The spat between Aereo and broadcast networks will continue in the courtroom eventually, but the two sides are taking to other avenues to jostle for public attention. CBS tweeted that it would “be there to sue (Aereo)” if the latter’s upcoming expansion to Boston goes through.
The tweet came directly from CBS executive vice president of communications Dana McClintock, who also happens to hail from Boston. On the one hand, he stated that “stealing our signal will be found to be illegal in Boston,” and on the other, he took a shot at Aereo’s performance by alluding that “if Aereo’s business is as successful in Boston as it’s been in New York, it has its own problems to deal with.”
The latter remark is aimed mainly at Aereo’s reluctance to disclose how many subscribers it currently has. But his overall comments come as a response to Aereo’s earlier announcement that it will officially expand to Boston on May 15, the first market outside of its home base in New York. McClintock hasn’t elaborated further on the initial tweets, nor made any other public comments about Aereo since.
Aereo pulls in over-the-air broadcasts that are freely available and then pushes them to computers and iOS and Android devices over the Internet. The channels include all the top networks, including CBS, NBC, ABC, Fox, PBS, the CW and others. The company makes money by charging a subscription fee to use the service, which is part of the bone of contention broadcasters have. The other is that Aereo allows viewers to record content and also fast-forward through commercials. Aereo does not transmit any cable channels.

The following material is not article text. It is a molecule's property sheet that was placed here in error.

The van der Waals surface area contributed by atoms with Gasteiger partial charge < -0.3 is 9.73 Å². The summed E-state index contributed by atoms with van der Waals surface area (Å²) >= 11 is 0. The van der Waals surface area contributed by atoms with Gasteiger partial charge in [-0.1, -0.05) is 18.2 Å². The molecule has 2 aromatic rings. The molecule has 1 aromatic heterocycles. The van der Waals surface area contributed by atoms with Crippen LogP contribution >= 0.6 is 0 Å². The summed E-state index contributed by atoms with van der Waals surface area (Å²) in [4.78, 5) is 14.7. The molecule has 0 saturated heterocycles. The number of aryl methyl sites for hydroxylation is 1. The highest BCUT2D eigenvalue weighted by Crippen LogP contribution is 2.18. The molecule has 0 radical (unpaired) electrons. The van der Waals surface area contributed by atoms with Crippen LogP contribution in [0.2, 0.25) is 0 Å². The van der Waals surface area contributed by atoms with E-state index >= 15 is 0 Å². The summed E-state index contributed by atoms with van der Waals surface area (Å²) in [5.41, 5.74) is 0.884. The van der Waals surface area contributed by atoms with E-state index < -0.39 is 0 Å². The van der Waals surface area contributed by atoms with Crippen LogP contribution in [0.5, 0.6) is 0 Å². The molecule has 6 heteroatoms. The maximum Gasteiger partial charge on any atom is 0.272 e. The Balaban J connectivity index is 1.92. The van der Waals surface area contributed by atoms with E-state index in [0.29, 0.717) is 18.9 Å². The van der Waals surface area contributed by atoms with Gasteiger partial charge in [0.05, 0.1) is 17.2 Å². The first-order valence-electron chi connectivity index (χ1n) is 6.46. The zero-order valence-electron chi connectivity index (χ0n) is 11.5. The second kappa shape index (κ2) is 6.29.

The expansion to Boston is just the first phase in an aggressive rollout that will see 21 other markets gain access by the end of the year. Some of these include big cities, like Chicago, Philadelphia, Miami, Atlanta, Houston and Washington, D.C.
Aereo recently took out a full-page ad in the New York Times to plead its case and gloat over its court victories against broadcasters, but also to point out that it’s only offering an alternative to viewing content that is already available through other providers.
For now, the fight could go to Boston, but there’s a real chance this saga will be see more protracted public relations skirmishes with each successive market Aereo expands to this year.
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